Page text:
How is satire used in The Chrysalids by John Wyndham?
Can anyone explain to me how satire is used in The Chrysalids? I know satire uses wit to indicate a change needed, but I don't have any examples. Also, doesn't satire use humour? Nowhere in the book did I really feel the urge to luagh.
One instance of satire in The Chrysalids occurs in Chapter 4 when we meet Rosalind's father, Uncle Angus Morton, who is an infamous character who essentially scorns the religious laws, which Magistrate Strorm unflinchingly upholds, while adhering to them just enough to stay out of trouble. This incident involving a horse also contains verbal and situational irony--strong components of satire--and is in fact an incidence of Morton laughing at Magistrate Strorm, although we may not laugh out loud, Morton is laughing at Strorm.
What occurs is that Morton buys a government-approved genetically bred horse that is of above average proportions and strength. Morton doesn't boast about the horse being a government hybrid breed, he only boasts about the horse's unusual proportions.This is done intentionally to goad Strorm and antagonize him into making a fool of himself, as Morton knows he will do.
Once an event occurred that Morton has no intention of letting Strorm forget and which is a continuing source of ridicule for Morton of Strorm's dogmatic, unthinking adherence to the rule of religion. Strorm had once encountered a cat with no tail and, believing it to be a Blasphemy, had done away with it only to discover that it was a valuable government approved breed.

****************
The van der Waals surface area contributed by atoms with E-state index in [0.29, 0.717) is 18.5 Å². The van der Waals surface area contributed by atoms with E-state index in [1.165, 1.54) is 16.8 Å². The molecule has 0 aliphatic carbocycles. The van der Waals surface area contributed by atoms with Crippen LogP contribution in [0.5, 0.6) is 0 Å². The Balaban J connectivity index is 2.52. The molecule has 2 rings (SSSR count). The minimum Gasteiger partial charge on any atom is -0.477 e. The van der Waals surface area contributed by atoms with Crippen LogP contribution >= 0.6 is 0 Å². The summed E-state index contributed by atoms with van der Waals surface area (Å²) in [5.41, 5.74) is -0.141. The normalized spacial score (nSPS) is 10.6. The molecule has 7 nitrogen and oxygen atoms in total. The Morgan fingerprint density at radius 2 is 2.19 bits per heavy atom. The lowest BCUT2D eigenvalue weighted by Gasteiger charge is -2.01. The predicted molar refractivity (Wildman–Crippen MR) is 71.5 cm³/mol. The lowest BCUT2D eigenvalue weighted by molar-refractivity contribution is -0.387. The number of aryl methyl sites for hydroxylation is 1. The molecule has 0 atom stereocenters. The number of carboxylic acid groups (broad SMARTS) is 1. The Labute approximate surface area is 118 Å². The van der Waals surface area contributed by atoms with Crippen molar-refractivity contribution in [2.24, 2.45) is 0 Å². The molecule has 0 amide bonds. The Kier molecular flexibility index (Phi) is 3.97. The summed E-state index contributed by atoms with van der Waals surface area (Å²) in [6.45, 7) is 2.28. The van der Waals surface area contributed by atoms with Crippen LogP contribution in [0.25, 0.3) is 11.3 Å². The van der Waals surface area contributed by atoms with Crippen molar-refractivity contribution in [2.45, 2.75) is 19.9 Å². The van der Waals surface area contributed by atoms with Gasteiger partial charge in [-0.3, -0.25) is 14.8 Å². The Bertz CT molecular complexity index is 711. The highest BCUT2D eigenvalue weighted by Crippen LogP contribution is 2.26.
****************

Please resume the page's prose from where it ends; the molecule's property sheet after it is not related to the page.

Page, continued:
The satire in both of these situations is that Strorm's over-zealous beliefs cause him to act like a fool and prove by his actions just how wrong-headed Waknuk's rule by religion is. In this instance, Wyndham uses ridicule in satire to show the error and danger of the religious point of view that Strorm represents.
Satire is often defined as being humorous but this only one manifestation of satire, such as Mark Twain used. Satire can chide and point out hypocritical behaviors through humorless ridicule and irony as well. It just so happens that some of the better known satirists in literature have also been humorists, but the definition of satire does not depend on humor.
As Jerry Stratton writes in "Satire Isn't Comedy":
"Satire isn’t funny. It’s about turning the normal world over to expose what’s underneath. It’s about taking bad ideas to their logical, over-the-top conclusion. It’s about provocation."
"Satire is the exposure of the vices or follies of an individual, a group, an institution, an idea, a society, etc., usually with a view to correcting it. Satirists frequently use irony."
Additionally, while wit is a very important part of satire, it is not the only potential component of satire. Bearing in mind that wit is not the same as humor, wit is defined as perceiving and expressing in an ingenious and amusing manner the relationship between seemingly incongruous or disparate, dissimilar things.
In The Chrysalids, satire exposes the vice of the religious principles represented by Strorm, with a view to correcting it, and does so by the wittiness of the situation with Morton and the horse and the allusion to the earlier situation with the cat.